Don’t get me wrong, they are good at creating awareness around health issues and risks but not so much in terms of sustained behaviour change in the workplace and here’s why…
Many wellness days focus on standard health tests such as blood pressure, cholesterol, BMI, HIV/Aids, stress levels etc.
It’s all great and well knowing the results of these tests, but there is often little to no education done around what the next steps are in the process after the wellness day to help the employee implement the required changes. Majority are told to go to their GP to get it checked out. There is also very little tracking and measuring of those identified employees as to their progress post diagnosis.
For example: someone gets a high cholesterol test result. The responsibility is left up to the employee to see their doctor to get it checked out. There are few (if any) checks and balances put in place from an organisation perspective to follow up on whether said employee has actually addressed the issue, what their recommended treatment or prevention measures are and how they are being enabled in the workplace.
Coping mechanisms (e.g. substance abuse, addictions, emotional disorders) are often hard to detect as it falls under emotional well-being – and often the signs only become evident when it is too late and employees are burnt out or just not able to cope anymore.
Considering Employers pay to host these wellness days, they should have access to the overall results and well-being of the company as a whole to help them implement changes where they can in the workplace.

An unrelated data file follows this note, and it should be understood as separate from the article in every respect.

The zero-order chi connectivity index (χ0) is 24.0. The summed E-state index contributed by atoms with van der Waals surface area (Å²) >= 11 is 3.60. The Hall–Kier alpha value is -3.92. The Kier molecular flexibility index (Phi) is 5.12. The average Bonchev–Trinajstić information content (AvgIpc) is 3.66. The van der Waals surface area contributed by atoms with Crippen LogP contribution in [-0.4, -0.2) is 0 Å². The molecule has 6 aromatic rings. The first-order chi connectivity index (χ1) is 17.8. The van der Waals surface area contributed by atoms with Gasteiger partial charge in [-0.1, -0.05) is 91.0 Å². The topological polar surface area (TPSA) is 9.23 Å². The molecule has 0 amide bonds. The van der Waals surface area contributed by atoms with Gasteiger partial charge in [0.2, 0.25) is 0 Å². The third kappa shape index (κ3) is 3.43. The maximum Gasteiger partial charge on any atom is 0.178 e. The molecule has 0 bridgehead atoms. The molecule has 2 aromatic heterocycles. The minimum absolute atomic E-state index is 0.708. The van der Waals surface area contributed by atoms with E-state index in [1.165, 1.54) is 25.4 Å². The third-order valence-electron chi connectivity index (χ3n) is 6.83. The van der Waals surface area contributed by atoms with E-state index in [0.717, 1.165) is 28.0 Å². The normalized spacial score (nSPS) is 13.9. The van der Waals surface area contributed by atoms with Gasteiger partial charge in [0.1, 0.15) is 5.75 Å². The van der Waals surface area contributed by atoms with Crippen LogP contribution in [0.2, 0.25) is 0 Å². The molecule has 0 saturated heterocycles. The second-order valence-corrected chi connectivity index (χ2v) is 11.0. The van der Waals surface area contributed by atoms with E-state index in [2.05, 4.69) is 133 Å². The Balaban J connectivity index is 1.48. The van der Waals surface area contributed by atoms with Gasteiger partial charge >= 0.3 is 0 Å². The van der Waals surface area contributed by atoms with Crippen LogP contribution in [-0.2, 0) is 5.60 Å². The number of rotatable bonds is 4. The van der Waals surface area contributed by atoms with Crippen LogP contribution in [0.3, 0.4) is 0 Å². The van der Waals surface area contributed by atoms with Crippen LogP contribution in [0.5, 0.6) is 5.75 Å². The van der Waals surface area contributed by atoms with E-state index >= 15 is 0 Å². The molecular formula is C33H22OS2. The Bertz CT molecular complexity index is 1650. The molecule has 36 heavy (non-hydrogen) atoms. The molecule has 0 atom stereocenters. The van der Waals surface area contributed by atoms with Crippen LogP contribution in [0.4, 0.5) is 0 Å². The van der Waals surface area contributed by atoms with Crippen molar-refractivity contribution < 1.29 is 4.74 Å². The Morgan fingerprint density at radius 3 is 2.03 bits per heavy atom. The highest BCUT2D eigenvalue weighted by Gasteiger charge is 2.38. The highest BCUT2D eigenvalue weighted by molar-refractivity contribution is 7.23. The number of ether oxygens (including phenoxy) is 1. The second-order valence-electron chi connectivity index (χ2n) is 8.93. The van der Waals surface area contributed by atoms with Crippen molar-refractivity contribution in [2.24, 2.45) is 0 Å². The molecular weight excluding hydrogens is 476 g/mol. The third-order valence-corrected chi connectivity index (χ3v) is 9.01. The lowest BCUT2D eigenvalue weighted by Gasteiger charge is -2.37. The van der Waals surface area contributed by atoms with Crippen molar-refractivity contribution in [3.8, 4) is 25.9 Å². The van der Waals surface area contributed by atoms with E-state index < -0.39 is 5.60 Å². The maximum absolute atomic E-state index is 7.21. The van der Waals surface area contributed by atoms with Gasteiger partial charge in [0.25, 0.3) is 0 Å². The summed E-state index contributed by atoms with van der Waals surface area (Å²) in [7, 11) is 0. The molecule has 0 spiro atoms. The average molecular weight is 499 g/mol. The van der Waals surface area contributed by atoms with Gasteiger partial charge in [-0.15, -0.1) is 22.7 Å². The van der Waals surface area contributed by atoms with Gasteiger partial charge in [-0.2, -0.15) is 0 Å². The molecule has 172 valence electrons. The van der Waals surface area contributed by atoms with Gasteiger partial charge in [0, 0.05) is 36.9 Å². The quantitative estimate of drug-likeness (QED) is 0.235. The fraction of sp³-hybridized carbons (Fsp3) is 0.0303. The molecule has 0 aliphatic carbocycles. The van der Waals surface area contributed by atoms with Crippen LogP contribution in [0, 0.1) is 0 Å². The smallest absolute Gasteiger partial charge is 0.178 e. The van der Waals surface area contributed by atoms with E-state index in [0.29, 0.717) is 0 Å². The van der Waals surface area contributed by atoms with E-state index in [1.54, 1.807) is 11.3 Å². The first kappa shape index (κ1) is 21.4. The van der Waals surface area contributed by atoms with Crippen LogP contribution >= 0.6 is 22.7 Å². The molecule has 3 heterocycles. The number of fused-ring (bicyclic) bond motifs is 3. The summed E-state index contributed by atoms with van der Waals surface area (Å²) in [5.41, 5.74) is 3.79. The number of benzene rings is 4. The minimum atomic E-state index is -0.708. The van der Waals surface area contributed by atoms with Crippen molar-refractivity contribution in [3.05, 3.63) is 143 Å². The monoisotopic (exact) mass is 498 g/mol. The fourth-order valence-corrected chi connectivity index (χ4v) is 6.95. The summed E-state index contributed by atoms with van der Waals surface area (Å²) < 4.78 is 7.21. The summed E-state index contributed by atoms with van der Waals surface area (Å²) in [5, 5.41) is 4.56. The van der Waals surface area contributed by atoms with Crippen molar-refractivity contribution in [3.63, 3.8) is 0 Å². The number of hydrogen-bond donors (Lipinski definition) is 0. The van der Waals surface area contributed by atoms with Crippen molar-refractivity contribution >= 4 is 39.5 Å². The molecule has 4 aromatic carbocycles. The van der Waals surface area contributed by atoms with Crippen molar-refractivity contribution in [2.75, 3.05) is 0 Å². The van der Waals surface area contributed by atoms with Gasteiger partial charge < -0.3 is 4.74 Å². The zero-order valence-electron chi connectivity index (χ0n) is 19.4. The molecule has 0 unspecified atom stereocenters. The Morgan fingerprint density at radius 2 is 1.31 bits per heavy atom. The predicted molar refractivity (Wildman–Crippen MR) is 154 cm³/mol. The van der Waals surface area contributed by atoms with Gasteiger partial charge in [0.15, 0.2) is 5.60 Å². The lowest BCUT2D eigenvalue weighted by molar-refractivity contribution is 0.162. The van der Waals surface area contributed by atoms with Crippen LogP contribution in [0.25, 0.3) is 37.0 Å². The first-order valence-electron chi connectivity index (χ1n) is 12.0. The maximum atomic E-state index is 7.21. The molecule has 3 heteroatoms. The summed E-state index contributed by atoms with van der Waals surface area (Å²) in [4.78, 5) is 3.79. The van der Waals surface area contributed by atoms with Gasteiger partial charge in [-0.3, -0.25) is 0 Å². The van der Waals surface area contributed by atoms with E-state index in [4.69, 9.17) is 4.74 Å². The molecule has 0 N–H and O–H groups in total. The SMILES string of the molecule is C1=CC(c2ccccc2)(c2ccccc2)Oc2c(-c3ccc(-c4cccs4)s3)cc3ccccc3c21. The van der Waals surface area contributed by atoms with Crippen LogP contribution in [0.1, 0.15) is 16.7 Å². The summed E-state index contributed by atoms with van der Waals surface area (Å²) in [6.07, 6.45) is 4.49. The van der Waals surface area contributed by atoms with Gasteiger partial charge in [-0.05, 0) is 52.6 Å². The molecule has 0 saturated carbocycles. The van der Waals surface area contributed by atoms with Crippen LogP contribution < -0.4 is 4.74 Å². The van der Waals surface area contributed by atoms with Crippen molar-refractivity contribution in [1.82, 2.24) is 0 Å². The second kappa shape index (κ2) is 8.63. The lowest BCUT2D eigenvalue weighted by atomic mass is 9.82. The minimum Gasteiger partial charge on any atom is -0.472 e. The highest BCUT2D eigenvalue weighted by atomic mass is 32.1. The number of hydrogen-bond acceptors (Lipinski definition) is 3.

Dr Jacques Snyman, managing director of Integrated Care Solutions at Agility says:
“South Africa has had a 500% increase in sick leave since 2001 while a mammoth R19 billion is lost every year because of absenteeism in South Africa. It may seem like an obvious thing to do but investing in the health of your workforce is a business imperative that can result in higher levels of productivity, decreased rates of absenteeism and ultimately more zeros on that highly coveted bottom line,”
For example: if 30% of the workforce has cholesterol ratings that are high/above the norm, what measures can employers implement in the workplace to enable employees to combat this?
Some options to consider:
- Implementing healthier choices in the workplace (e.g. replace vending machines with healthier product choices).
- Encouraging physical activity in the workplace if the environment allows (e.g. showers, walking paths, gym)
- Aligning with global trends by reducing salt and sugar intake in staff canteens
However, the biggest change comes from addressing the mental and emotional well-being of individuals as this is ultimately what drives their actions and behaviour. Often hard to do in a corporate environment but it’s the small steps taken that can have the biggest impact.
Some options include:
- Creating a culture where emotional issues are openly addressed and supported within relevant boundaries (i.e. no stigmas, labeling etc)
- Having a strong support system through traditional and non-traditional roles (i.e. medical aid services, employee well-being programs, training and development, external consultants such as coaches.)
- Empowering individuals to have a healthy work/life balance (e.g. flexi hours, family days etc)
Ultimately at the end of the day, what gets measured, gets done. If employers want to be seen as a company that employees want to work for because the organisation aligns to their desired lifestyle, they need to implement, track and measure all those factors, what works and what doesn’t work.
Paula Quinsee is a Relationship Expert in Johannesburg. She teaches individuals and organisations how to cultivate healthy relationships in both their personal lives and workplace using emotional intelligence, Imago Therapy and NLP principles. Paula is also the author of Embracing Conflict – a self-help guide filled with practical tools and insights. Attend one of her regular monthly workshops for great empowering tools.